As the mountains are round about Jerusalem, so the LORD is round about his people from this time forth even forever.
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Augustine of Hippo
4. What is this Jerusalem? He briefly describes it. "The mountains stand around Jerusalem" (ver. 2). Is it anything great, that we are in a city surrounded by mountains? Is this the whole of our happiness, that we shall have a city which mountains surround? Do we not know what mountains are? or what are mountains save swellings of the earth? Different then from these are those mountains that we love, lofty mountains, preachers of truth, whether Angels, or Apostles, or Prophets. They stand around Jerusalem; they surround her, and, as it were, form a wall for her. Of these lovely and delightful mountains Scripture constantly speaketh. ...They are the mountains of whom we sing: "I lifted up mine eyes unto the mountains, from whence my help shall come:" because in this life we have help from the holy Scriptures. And through the mountains that receive peace, the little hills received righteousness: for what saith he of the mountains themselves? He said not, they have peace from themselves, ...
3. Who are these? "They shall stand fast for ever, who dwell in Jerusalem" (ver. 2). If we understand this earthly Jerusalem, all who dwelt therein have been excluded by wars and by the destruction of the city: thou now seekest a Jew in the city of Jerusalem, and findest him not. Why then will "they that dwell in Jerusalem not be moved for ever," save because there is another Jerusalem, of which ye are wont to hear much? She is our mother, for whom we sigh and groan in this pilgrimage, that we may return unto her. ...They then who dwell therein "shall never be moved." But they who dwelt in that earthly Jerusalem, have been moved; first in heart, afterwards by exile. When they were moved in heart and fell, then they crucified the King of the heavenly Jerusalem herself; they were already spiritually without, and shut out of doors their very King. For they cast Him out without their city, anti crucified Him without. He too cast them out of His city, that is, of the everlasting Jerusalem, ...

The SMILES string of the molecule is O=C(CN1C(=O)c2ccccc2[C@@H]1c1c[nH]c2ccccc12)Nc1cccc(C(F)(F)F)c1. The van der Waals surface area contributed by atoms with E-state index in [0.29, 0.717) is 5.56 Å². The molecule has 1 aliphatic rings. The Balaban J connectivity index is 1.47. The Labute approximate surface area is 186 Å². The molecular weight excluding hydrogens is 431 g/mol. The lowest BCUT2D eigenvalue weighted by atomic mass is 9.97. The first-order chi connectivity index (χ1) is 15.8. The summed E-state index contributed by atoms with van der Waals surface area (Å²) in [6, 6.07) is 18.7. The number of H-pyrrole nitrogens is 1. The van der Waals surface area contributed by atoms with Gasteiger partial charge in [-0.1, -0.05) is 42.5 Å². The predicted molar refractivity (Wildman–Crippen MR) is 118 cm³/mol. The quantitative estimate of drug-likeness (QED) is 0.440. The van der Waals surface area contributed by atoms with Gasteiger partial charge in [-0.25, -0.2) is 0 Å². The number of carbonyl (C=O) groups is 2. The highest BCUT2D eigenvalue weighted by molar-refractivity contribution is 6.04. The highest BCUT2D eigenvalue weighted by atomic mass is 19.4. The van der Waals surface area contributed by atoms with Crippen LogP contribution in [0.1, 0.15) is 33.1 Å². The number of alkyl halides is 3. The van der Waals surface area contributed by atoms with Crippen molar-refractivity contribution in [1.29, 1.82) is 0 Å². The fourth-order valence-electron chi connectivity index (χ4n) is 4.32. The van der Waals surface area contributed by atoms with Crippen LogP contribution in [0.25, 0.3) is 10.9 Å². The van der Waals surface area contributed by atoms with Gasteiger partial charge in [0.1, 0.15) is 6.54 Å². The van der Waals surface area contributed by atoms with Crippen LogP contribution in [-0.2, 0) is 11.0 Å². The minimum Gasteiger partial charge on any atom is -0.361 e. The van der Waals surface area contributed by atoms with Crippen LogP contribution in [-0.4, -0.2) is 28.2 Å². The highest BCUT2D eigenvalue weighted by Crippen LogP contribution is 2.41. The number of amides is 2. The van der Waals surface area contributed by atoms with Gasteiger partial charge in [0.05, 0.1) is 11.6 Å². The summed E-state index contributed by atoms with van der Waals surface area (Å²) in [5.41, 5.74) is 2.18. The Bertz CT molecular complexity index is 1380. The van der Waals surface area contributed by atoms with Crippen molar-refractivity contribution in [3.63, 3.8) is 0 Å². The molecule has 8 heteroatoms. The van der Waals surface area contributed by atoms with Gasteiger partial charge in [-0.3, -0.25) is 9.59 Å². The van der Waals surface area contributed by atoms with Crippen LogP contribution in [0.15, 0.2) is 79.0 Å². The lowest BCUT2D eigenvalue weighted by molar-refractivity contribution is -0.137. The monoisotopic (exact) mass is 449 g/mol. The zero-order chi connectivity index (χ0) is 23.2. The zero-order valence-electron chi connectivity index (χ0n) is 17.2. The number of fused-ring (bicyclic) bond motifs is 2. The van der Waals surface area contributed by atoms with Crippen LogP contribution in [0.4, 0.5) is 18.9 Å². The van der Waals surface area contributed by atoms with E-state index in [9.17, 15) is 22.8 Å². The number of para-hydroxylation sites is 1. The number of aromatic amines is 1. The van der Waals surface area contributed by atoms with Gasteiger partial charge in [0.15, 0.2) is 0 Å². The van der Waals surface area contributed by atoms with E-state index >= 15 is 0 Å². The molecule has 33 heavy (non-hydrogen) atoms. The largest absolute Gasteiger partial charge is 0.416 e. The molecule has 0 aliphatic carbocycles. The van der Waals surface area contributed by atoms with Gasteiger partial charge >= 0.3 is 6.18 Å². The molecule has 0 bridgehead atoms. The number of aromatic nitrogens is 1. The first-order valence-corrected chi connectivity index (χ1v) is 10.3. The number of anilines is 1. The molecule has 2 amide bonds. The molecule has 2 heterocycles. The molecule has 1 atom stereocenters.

About it. Coming from Joppe, travellers cannot see the city till they are very near it, though with respect to Judea, it is very elevated. Hence Josephus styles it "the navel of the land. "(Jewish Wars iii. 2., or 4.)
The construction of the Vulgate is very natural. (Calmet)
For the promise regards the inhabitants, rather than the place, as Hebrew would insinuate.
Lord. Zacharias ii. 5. Heresiarchs have in vain risen up against the Church, though they were able men, like mountains. (St. Augustine)